Our Solar System is composed of eight planets and their satellites, an asteroid belt between the orbit of Mars and Jupiter, the Trojan asteroids in Jupiter’s L4 and L5 Lagrange points, comets, and Kuiper Belt objects (also known as Trans-Neptunian Objects). The majority of these comets, asteroids and the Kuiper Belt objects are known as minor planets.
Most asteroids reside in the Main Belt between the orbits of Mars and Jupiter. However, some asteroids, as well as comets, have been nudged by gravitational interactions with the planets into orbits that cause them to enter Earth’s neighborhood. Asteroids and comets on orbits that come closer to the Sun than 1.3AU (the distance from the Earth to the Sun is equal to 1 astronomical unit or AU) are generally referred to as Near Earth Objects (NEOs). Several sub-groups have been identified:
- Apollo population: Earth-crossing NEOs with semi-major axes larger than the Earth’s.
- Aten population: Earth-crossing NEOs with semi-major axes smaller than Earth’s.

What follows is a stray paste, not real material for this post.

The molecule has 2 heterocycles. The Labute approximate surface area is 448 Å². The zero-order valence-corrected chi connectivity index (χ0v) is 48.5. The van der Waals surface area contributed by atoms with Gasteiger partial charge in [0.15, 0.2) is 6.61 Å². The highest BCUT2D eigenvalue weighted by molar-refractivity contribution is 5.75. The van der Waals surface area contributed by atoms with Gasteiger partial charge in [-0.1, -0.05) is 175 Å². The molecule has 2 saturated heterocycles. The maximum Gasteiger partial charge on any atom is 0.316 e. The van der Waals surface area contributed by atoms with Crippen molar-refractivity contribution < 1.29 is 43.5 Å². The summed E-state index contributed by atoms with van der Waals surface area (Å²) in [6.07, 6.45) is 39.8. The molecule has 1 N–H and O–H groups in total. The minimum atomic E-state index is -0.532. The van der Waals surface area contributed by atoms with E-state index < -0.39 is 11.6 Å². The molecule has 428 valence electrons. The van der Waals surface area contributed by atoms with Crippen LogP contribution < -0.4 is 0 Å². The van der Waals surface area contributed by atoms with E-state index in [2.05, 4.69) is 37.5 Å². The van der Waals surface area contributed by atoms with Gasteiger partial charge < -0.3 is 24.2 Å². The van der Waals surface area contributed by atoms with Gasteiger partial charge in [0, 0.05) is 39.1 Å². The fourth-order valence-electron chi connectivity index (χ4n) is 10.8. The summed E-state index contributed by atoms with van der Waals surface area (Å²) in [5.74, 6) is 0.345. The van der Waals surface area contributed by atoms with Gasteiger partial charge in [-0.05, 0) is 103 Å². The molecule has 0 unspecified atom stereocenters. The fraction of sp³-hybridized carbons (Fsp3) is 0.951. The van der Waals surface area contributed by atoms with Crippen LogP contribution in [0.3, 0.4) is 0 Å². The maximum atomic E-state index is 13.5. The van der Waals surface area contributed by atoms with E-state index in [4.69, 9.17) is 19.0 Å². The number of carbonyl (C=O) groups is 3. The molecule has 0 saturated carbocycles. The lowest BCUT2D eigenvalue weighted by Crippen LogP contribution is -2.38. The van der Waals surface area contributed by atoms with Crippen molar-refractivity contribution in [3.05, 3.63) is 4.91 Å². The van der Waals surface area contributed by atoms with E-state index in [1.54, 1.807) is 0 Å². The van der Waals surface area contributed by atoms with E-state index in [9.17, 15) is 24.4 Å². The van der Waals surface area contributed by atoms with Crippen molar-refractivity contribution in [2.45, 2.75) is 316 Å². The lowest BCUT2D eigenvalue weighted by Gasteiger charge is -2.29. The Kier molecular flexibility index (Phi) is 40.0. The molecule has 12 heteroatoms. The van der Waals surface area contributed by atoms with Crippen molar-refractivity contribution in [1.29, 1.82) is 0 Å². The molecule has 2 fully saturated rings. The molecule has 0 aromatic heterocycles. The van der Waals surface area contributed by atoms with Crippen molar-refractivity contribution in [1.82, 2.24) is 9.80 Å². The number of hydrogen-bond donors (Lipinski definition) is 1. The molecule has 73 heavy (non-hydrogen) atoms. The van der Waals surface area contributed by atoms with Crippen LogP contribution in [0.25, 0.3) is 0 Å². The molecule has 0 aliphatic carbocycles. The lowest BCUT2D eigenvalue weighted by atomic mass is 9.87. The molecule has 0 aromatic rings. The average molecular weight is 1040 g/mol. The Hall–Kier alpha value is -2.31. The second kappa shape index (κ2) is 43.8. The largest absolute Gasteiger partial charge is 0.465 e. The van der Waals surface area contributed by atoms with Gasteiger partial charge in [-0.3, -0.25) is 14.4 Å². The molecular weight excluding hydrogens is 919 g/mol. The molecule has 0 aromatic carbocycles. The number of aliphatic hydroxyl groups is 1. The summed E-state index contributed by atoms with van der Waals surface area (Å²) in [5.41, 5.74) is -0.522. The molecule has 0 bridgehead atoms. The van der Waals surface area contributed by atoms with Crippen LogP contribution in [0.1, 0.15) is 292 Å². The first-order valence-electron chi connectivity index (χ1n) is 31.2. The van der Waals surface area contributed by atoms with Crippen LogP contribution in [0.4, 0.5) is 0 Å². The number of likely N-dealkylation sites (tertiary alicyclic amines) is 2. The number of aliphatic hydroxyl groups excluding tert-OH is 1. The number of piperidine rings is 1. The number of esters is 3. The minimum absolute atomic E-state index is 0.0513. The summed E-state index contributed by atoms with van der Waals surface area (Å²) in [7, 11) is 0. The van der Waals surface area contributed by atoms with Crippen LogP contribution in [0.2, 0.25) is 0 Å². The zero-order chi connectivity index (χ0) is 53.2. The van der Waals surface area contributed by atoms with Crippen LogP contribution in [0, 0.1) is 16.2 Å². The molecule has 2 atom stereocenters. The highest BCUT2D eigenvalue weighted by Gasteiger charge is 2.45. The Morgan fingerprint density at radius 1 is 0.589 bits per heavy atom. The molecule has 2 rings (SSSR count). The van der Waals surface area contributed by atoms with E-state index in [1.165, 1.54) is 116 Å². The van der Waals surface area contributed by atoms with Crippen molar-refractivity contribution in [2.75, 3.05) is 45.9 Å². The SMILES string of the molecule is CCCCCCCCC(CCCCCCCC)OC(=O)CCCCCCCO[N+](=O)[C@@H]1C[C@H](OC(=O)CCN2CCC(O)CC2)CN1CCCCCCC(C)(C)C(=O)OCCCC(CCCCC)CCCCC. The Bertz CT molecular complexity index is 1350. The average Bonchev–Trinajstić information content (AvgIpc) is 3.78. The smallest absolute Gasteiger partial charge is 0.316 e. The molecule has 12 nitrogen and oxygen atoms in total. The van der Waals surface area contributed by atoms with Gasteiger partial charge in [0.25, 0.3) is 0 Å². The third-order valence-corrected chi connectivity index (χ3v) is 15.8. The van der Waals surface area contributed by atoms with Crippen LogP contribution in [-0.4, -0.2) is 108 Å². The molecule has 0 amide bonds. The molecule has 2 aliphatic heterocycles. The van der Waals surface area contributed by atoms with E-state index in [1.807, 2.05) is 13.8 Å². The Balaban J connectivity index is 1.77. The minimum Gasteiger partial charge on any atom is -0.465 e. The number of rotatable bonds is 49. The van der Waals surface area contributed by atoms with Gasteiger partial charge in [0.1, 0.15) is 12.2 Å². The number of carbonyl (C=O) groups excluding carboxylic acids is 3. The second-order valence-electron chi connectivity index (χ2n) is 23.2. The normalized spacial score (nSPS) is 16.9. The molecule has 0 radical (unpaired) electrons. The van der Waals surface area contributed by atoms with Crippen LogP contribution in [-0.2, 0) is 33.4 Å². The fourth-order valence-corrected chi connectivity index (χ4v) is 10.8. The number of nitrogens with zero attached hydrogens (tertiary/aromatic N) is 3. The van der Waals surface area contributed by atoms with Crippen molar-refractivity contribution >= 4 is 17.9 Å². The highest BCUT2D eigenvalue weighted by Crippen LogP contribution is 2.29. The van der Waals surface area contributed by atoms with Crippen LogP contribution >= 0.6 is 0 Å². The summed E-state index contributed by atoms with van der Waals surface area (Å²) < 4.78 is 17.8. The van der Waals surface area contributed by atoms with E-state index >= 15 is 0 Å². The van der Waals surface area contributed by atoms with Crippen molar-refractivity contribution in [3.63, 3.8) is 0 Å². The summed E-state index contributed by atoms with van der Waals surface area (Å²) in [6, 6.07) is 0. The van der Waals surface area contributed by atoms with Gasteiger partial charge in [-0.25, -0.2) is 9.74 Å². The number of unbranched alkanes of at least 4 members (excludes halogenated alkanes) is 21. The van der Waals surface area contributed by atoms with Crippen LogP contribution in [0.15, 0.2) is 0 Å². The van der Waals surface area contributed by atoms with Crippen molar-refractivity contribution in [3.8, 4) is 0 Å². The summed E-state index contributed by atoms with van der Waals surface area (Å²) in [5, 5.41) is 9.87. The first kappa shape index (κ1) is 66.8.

- Amor population: Earth-approaching NEOs with orbits exterior to Earth’s but interior to Mars’.
- Atira population: NEOs with orbits entirely interior to the Earth’s.
As of mid 2014, more than 11,000 NEOs have been discovered, and currently there are 1,500 objects that have been classified as Potentially Hazardous Asteroids (PHAs). A PHA is an NEO that can approach the Earth at a distance of 0.05 AU or less and whose size is bigger than about 150 meters (490 feet).
Why study minor planets?
Minor planets, such as comets, asteroids, and satellites provide important information about the formation and evolution of the Solar System. Several techniques, such as spectroscopy, and photometry, can be used to study these objects. Spectroscopy helps to determine compositions of objects, whereas photometric study provides information about rotational properties and shape (or surface heterogeneity). Astrometry is also needed to constrain orbits and to understand dynamical evolution scenarios.